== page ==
Chris Kenner also touched on a few specific bits of information regarding his handling. He said that spectators are much more aware then magicians often give them credit for. Early on it was very apparent to spectators that four coins are used to create the effect. Therefore, Chris devised a method to really vanish the last coin. The methodology employed has been held pretty tight by Chris and has been shrouded in mystery.

Chris said he never used the last vanish he published in his book which he stated was Geoff Latta's "French Pop" vanish when he performed the routine. The reason why he did not publish the real method is that it was very involved. He did not want to write the real method in his book because he knew the great majority of readers would not bother with the routine if they read what was needed.

He mentioned that he has read books that have routines that necessitate a ridiculous amount of extra preparation and unique objects, which would make him gloss over the effect and forget about it. He did not want to write a routine like that. A few other points Chris made were:. David Roth presents his views on "Three Fly". David Roth was the next panel member to speak. He made it clear that nothing is wrong with the effect, that he does not dislike it. He may learn a Three Fly routine in the future — it sounded like Bob Kohler's U3F set would be the first place he would start.

David also mentioned that coin magic crazes come and go. David stated that there is a time and place for everything; that when a routine is needed to be done standing for a larger group of people, the visible nature of bringing all the coins to chest level has advantages. He did point out that Three Fly lacks the element of suspense that traditional closed fist coins across routines have. He did not present this as a bad or good thing, just pointing out a fact. One is a T. Nelson Downs poster circa that shows Downs holding coins in a fan that has a caption "before the pass" and another picture showing Downs holding the coins in a fan with one coin in the other hand.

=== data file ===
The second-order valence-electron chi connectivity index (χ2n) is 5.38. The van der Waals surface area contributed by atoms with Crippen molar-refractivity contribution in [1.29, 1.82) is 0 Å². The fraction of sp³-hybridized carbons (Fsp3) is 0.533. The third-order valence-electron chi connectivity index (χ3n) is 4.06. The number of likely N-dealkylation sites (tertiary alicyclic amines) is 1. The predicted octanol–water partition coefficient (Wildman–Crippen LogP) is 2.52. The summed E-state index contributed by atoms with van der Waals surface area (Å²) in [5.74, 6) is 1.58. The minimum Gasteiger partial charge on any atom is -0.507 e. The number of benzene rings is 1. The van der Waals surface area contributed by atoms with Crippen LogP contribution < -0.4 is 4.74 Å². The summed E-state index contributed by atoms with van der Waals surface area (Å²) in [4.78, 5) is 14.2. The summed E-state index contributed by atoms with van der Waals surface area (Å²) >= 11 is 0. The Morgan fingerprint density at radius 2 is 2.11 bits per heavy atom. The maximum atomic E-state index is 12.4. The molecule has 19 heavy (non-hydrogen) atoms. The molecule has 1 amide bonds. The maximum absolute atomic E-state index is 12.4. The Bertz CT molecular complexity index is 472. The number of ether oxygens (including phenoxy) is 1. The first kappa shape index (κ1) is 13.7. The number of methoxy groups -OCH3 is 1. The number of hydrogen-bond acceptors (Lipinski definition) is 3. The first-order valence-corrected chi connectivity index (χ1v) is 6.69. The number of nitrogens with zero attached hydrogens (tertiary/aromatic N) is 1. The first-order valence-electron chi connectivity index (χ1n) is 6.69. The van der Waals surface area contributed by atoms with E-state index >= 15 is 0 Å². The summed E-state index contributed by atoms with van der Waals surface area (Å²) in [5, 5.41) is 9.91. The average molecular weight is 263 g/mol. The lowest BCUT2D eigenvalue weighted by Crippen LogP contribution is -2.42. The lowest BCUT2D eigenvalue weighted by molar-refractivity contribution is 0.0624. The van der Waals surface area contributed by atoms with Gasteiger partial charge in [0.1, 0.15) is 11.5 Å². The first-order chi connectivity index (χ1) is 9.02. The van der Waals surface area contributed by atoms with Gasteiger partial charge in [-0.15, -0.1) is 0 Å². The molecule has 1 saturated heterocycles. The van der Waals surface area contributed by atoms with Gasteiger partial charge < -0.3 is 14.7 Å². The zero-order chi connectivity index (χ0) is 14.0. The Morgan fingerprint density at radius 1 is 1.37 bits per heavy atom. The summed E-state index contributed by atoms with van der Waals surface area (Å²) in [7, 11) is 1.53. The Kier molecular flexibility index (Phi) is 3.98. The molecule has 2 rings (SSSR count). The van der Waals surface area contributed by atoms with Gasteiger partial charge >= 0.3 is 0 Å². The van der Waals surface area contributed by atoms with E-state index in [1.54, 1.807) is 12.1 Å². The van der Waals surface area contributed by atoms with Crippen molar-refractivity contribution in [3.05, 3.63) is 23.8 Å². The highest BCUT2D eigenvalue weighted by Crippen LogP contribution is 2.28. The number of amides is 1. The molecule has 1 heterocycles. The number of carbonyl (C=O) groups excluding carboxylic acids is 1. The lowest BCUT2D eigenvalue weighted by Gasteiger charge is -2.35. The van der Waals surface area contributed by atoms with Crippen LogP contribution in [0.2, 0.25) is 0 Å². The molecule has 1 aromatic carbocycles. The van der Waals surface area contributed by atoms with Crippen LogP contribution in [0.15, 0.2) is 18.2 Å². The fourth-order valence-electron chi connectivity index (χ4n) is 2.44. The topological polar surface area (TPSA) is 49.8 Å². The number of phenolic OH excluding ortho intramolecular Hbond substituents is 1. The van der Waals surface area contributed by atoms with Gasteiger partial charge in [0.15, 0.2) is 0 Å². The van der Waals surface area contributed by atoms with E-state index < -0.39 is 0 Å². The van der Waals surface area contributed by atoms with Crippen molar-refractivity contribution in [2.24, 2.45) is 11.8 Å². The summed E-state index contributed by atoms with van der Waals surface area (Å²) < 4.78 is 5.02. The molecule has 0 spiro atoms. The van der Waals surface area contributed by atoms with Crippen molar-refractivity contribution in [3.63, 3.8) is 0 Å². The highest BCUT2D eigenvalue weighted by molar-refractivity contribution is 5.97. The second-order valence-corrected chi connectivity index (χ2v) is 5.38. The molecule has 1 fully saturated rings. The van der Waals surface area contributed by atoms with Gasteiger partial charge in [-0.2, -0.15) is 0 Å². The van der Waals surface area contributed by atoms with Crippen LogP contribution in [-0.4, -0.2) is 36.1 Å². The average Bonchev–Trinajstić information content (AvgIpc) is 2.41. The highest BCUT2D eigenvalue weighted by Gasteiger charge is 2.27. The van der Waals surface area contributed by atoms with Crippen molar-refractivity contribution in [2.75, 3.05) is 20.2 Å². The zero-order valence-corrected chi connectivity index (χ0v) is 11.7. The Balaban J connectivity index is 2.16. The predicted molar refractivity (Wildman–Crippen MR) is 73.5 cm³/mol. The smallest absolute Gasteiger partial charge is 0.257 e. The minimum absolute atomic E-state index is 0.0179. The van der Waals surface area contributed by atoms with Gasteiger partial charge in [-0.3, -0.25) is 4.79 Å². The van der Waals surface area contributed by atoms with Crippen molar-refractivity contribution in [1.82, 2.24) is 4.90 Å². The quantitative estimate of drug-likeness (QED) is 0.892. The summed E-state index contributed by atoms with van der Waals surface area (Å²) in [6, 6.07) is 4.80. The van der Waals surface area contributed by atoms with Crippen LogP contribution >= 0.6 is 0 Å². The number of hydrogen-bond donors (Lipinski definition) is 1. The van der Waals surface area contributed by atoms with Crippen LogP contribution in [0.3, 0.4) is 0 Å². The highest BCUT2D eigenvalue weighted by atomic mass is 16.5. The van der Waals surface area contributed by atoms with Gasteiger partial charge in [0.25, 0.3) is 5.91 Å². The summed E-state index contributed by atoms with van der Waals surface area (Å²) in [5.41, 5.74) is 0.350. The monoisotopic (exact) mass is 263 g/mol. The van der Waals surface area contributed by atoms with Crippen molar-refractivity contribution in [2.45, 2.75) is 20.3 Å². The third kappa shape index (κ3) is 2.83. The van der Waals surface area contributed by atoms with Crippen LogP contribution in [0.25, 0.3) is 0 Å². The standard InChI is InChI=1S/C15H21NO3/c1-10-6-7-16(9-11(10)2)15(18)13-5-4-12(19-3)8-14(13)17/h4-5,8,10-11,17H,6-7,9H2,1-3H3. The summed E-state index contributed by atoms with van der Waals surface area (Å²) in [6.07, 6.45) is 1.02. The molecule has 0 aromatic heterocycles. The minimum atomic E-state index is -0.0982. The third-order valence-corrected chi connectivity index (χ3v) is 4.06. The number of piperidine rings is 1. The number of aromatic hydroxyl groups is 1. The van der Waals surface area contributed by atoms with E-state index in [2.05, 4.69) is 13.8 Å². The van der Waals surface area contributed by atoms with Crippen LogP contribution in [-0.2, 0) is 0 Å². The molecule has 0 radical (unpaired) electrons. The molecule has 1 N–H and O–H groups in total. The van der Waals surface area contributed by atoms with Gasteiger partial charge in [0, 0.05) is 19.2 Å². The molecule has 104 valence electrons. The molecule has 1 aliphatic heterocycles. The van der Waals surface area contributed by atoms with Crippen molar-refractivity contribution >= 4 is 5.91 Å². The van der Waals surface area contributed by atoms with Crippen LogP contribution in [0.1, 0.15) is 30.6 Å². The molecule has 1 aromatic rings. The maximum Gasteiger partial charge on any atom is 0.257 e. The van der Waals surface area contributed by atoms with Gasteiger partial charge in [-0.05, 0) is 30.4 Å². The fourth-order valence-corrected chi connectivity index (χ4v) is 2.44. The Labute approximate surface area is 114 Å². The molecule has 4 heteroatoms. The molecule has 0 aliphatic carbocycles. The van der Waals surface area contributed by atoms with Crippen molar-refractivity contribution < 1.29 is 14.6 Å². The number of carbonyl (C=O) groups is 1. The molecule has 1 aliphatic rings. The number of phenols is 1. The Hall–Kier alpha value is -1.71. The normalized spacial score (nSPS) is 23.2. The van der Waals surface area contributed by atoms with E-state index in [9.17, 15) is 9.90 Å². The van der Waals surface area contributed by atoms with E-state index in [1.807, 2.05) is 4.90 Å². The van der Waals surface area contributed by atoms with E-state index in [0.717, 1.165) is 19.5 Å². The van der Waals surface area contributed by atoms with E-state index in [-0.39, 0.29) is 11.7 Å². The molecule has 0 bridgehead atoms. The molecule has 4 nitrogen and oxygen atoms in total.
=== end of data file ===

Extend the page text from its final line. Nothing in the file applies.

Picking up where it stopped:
The caption on the second image states, "after the pass" indicating that Downs may have had a Three Fly type routine — however there is no way to know by which method Down's coin pass worked, he may have completely concealed all the coins during his pass and the pictures only depict the initial and final display. This may be the earliest piece to depict a Three Flyesque sequence. It was interesting discussing such things with David, but he made it clear that Chris Kenner really deserves the credit for making the version of the routine as we have all come to know it.

If Chris had not published his version, the effect would never have become as popular as it is today. Reed McClintock was the next up on the panel. Reed performed three versions of Three Fly for those in attendance and explained the rationale behind the versions. He performed a version with a shell coin that was his first personal handling.